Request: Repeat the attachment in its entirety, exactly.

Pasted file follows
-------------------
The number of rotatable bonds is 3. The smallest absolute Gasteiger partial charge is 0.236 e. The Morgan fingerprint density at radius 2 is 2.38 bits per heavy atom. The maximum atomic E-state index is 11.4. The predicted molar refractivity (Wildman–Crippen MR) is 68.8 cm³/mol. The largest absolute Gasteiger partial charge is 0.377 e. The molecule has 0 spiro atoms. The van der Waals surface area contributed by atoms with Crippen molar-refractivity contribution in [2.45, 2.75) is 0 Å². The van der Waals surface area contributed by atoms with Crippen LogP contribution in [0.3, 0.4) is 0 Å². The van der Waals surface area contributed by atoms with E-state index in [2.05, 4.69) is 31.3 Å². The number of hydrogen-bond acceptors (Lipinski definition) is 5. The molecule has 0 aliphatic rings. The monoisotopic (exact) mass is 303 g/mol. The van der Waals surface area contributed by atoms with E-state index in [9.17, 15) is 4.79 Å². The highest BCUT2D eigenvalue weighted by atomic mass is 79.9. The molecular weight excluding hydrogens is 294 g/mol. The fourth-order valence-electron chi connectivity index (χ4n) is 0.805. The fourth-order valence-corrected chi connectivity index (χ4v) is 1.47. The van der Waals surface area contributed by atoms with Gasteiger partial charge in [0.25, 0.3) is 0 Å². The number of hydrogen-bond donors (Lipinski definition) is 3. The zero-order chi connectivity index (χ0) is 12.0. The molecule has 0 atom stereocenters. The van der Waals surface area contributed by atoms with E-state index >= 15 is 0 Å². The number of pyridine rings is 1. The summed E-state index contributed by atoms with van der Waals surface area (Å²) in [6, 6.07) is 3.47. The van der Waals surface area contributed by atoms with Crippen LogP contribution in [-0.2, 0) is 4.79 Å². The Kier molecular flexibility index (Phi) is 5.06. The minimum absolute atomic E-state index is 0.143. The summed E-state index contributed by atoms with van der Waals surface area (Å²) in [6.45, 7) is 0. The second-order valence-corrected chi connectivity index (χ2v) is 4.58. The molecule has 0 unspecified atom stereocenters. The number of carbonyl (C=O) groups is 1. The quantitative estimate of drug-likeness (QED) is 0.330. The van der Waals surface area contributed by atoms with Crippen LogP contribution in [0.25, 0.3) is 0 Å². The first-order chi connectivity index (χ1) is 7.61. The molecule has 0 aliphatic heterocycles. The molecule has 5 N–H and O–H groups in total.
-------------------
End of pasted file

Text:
The number of rotatable bonds is 3. The smallest absolute Gasteiger partial charge is 0.236 e. The Morgan fingerprint density at radius 2 is 2.38 bits per heavy atom. The maximum atomic E-state index is 11.4. The predicted molar refractivity (Wildman–Crippen MR) is 68.8 cm³/mol. The largest absolute Gasteiger partial charge is 0.377 e. The molecule has 0 spiro atoms. The van der Waals surface area contributed by atoms with Crippen molar-refractivity contribution in [2.45, 2.75) is 0 Å². The van der Waals surface area contributed by atoms with Crippen LogP contribution in [0.3, 0.4) is 0 Å². The van der Waals surface area contributed by atoms with E-state index in [2.05, 4.69) is 31.3 Å². The number of hydrogen-bond acceptors (Lipinski definition) is 5. The molecule has 0 aliphatic rings. The monoisotopic (exact) mass is 303 g/mol. The van der Waals surface area contributed by atoms with E-state index in [9.17, 15) is 4.79 Å². The highest BCUT2D eigenvalue weighted by atomic mass is 79.9. The molecular weight excluding hydrogens is 294 g/mol. The fourth-order valence-electron chi connectivity index (χ4n) is 0.805. The fourth-order valence-corrected chi connectivity index (χ4v) is 1.47. The van der Waals surface area contributed by atoms with Gasteiger partial charge in [0.25, 0.3) is 0 Å². The number of hydrogen-bond donors (Lipinski definition) is 3. The zero-order chi connectivity index (χ0) is 12.0. The molecule has 0 atom stereocenters. The van der Waals surface area contributed by atoms with E-state index >= 15 is 0 Å². The number of pyridine rings is 1. The summed E-state index contributed by atoms with van der Waals surface area (Å²) in [6, 6.07) is 3.47. The van der Waals surface area contributed by atoms with Crippen LogP contribution in [-0.2, 0) is 4.79 Å². The Kier molecular flexibility index (Phi) is 5.06. The minimum absolute atomic E-state index is 0.143. The summed E-state index contributed by atoms with van der Waals surface area (Å²) in [6.45, 7) is 0. The second-order valence-corrected chi connectivity index (χ2v) is 4.58. The molecule has 0 unspecified atom stereocenters. The number of carbonyl (C=O) groups is 1. The quantitative estimate of drug-likeness (QED) is 0.330. The van der Waals surface area contributed by atoms with Crippen LogP contribution in [0.25, 0.3) is 0 Å². The first-order chi connectivity index (χ1) is 7.61. The molecule has 0 aliphatic heterocycles. The molecule has 5 N–H and O–H groups in total.